So, check out your local credit unions and compare their APRs with the best credit cards from major issuers.
How to Avoid Paying Interest Regardless of Your APR
While it's important to make sure that you have a good APR credit card, it's even more important to use your credit cards in a way so that you avoid paying interest altogether.
You can do this by paying off your balance in full each month before the due date. Since credit cards typically offer a grace period between the statement date and due date—typically 21 days or more—you'll have plenty of time to pay your bill before interest begins to accrue.
Remember, there's no benefit to carrying a balance on a credit card and paying interest. It doesn't help your credit any more than paying off your balance in full. Here are a few ways to ensure that you never pay interest on your credit cards:
1. Avoid Spending More Than You Have
While your credit card isn't directly tied to your checking account like a debit card, treat it like it is. Avoid spending more than you can pay off at any given time, preferably through current income rather than from savings.
If you're having a hard time doing this or don't want to spend a lot of time checking both accounts, consider using a tool like Debitize. You simply use your credit card like normal, and Debitize deducts the amount you spend from your checking account each day. Then at the end of the month, it pays off your balance for you.
2. Get On a Budget
It can be hard to avoid overspending if you don't set any boundaries. Create a budget and set spending goals for each of your major categories. Then keep track of where your money is going to make sure you stay in line with your goals.
3. Pay Early
If you always wait until the last day to make a payment, there may be times where you forget or don't have enough cash in your checking account to cover the debt.
To avoid any mistakes, consider paying off your balance as soon as your monthly statement closes, or make payments throughout the month while the statement is still open.
Alternatively, consider setting up automatic payments, so you don't have to even think about it. Just be sure you always have enough money in checking to cover the payment.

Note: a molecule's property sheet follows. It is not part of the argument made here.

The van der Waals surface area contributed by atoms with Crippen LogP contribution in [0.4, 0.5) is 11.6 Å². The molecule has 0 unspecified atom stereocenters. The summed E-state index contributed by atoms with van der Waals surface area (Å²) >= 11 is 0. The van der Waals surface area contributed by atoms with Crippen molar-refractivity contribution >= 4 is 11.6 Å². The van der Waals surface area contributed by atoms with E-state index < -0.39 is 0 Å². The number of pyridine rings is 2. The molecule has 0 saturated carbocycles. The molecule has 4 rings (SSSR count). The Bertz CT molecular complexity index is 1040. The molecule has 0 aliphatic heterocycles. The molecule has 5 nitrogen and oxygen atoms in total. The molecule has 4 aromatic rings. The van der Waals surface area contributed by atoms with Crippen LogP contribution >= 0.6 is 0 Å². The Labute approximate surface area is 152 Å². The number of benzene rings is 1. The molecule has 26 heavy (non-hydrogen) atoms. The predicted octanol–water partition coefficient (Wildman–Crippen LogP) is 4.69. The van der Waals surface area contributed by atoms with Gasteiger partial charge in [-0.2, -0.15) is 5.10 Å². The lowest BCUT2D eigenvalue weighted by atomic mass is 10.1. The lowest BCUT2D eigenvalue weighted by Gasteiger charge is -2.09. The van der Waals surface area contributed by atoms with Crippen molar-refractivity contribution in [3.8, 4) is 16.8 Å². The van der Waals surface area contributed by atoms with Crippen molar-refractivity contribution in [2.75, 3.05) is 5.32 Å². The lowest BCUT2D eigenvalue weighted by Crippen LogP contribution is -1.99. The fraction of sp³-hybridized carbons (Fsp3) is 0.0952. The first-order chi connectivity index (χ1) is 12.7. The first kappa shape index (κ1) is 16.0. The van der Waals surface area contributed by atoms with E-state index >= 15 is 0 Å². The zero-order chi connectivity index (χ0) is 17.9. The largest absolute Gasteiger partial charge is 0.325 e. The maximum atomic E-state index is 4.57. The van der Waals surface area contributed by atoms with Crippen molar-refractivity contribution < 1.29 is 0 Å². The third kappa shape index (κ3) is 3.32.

Working Toward a Good APR Credit Card
While the idea of having a low APR is nice, it may not be in the cards for you—at least not yet. If your credit score is a little low, take these steps to improve it so that you can increase your chances of getting a good APR credit card in the future:
- Make all your payments on time.
- Use less than 30% of your available credit (the less, the better).
- Avoid applying for credit cards and loans unless necessary.
- Keep an eye on your credit report to spot negative items, errors, or potential signs of identity theft.
- Track your credit scores to see your improvements.
- Pay down other debts to lower your debt-to-income ratio.
As you develop these habits, you'll steadily improve your credit to the point that you'll have a better chance of getting approved for a good APR credit card.
With such a card in your wallet, you can save yourself a lot in future interest payments, leaving you more money for your financial goals.
Editorial Disclaimer: Opinions expressed here are author's alone, not those of any bank, credit card issuer, or other company, and have not been reviewed, approved or otherwise endorsed by any of these entities. All information, including rates and fees, are accurate as of the date of publication.